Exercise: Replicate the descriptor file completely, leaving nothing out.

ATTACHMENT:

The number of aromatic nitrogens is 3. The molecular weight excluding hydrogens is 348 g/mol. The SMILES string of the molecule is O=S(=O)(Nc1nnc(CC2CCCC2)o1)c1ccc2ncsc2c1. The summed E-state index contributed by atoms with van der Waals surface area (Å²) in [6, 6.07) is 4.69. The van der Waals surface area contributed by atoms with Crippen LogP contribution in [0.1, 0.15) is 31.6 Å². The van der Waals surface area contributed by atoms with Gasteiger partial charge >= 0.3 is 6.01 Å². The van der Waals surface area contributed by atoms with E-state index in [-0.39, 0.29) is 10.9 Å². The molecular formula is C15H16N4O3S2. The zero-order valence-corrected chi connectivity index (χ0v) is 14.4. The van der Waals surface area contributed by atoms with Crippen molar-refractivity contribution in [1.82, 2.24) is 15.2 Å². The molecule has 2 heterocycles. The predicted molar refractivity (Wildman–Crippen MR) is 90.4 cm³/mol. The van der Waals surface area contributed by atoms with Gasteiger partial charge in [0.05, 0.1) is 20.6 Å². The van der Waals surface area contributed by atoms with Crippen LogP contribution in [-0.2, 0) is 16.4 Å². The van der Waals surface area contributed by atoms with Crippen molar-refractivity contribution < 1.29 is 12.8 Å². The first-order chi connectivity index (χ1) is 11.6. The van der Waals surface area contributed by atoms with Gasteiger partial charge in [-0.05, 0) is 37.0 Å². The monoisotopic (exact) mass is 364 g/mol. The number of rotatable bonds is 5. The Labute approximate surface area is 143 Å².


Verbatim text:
The number of aromatic nitrogens is 3. The molecular weight excluding hydrogens is 348 g/mol. The SMILES string of the molecule is O=S(=O)(Nc1nnc(CC2CCCC2)o1)c1ccc2ncsc2c1. The summed E-state index contributed by atoms with van der Waals surface area (Å²) in [6, 6.07) is 4.69. The van der Waals surface area contributed by atoms with Crippen LogP contribution in [0.1, 0.15) is 31.6 Å². The van der Waals surface area contributed by atoms with Gasteiger partial charge >= 0.3 is 6.01 Å². The van der Waals surface area contributed by atoms with E-state index in [-0.39, 0.29) is 10.9 Å². The molecular formula is C15H16N4O3S2. The zero-order valence-corrected chi connectivity index (χ0v) is 14.4. The van der Waals surface area contributed by atoms with Crippen molar-refractivity contribution in [1.82, 2.24) is 15.2 Å². The molecule has 2 heterocycles. The predicted molar refractivity (Wildman–Crippen MR) is 90.4 cm³/mol. The van der Waals surface area contributed by atoms with Gasteiger partial charge in [0.05, 0.1) is 20.6 Å². The van der Waals surface area contributed by atoms with Crippen LogP contribution in [-0.2, 0) is 16.4 Å². The van der Waals surface area contributed by atoms with Crippen molar-refractivity contribution < 1.29 is 12.8 Å². The first-order chi connectivity index (χ1) is 11.6. The van der Waals surface area contributed by atoms with Gasteiger partial charge in [-0.05, 0) is 37.0 Å². The monoisotopic (exact) mass is 364 g/mol. The number of rotatable bonds is 5. The Labute approximate surface area is 143 Å².